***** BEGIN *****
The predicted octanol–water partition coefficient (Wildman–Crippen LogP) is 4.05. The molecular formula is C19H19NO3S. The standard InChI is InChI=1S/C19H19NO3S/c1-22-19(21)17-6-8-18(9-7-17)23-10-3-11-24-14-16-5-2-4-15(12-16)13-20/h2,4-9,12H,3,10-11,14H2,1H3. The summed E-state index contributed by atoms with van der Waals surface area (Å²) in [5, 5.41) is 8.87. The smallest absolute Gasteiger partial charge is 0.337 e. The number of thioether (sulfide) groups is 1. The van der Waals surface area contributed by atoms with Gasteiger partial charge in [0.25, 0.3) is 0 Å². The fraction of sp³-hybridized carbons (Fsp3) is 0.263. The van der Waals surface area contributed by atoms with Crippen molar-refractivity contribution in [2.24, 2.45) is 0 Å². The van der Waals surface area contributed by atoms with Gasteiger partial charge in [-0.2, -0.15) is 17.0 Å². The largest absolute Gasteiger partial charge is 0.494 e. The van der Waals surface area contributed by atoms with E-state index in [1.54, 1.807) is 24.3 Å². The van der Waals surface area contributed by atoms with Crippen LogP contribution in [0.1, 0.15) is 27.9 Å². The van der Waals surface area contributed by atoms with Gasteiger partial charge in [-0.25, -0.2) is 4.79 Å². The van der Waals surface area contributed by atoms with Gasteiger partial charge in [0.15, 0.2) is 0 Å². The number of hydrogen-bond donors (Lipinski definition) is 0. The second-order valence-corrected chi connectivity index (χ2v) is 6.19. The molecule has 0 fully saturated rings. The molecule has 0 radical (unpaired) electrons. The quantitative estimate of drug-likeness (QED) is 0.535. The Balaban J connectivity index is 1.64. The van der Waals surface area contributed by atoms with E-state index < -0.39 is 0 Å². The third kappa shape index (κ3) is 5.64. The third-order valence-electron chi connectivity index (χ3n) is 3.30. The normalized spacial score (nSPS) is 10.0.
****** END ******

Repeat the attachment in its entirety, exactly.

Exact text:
The predicted octanol–water partition coefficient (Wildman–Crippen LogP) is 4.05. The molecular formula is C19H19NO3S. The standard InChI is InChI=1S/C19H19NO3S/c1-22-19(21)17-6-8-18(9-7-17)23-10-3-11-24-14-16-5-2-4-15(12-16)13-20/h2,4-9,12H,3,10-11,14H2,1H3. The summed E-state index contributed by atoms with van der Waals surface area (Å²) in [5, 5.41) is 8.87. The smallest absolute Gasteiger partial charge is 0.337 e. The number of thioether (sulfide) groups is 1. The van der Waals surface area contributed by atoms with Gasteiger partial charge in [0.25, 0.3) is 0 Å². The fraction of sp³-hybridized carbons (Fsp3) is 0.263. The van der Waals surface area contributed by atoms with Crippen molar-refractivity contribution in [2.24, 2.45) is 0 Å². The van der Waals surface area contributed by atoms with Gasteiger partial charge in [-0.2, -0.15) is 17.0 Å². The largest absolute Gasteiger partial charge is 0.494 e. The van der Waals surface area contributed by atoms with E-state index in [1.54, 1.807) is 24.3 Å². The van der Waals surface area contributed by atoms with Crippen LogP contribution in [0.1, 0.15) is 27.9 Å². The van der Waals surface area contributed by atoms with Gasteiger partial charge in [-0.25, -0.2) is 4.79 Å². The van der Waals surface area contributed by atoms with Gasteiger partial charge in [0.15, 0.2) is 0 Å². The number of hydrogen-bond donors (Lipinski definition) is 0. The second-order valence-corrected chi connectivity index (χ2v) is 6.19. The molecule has 0 fully saturated rings. The molecule has 0 radical (unpaired) electrons. The quantitative estimate of drug-likeness (QED) is 0.535. The Balaban J connectivity index is 1.64. The van der Waals surface area contributed by atoms with E-state index < -0.39 is 0 Å². The third kappa shape index (κ3) is 5.64. The third-order valence-electron chi connectivity index (χ3n) is 3.30. The normalized spacial score (nSPS) is 10.0.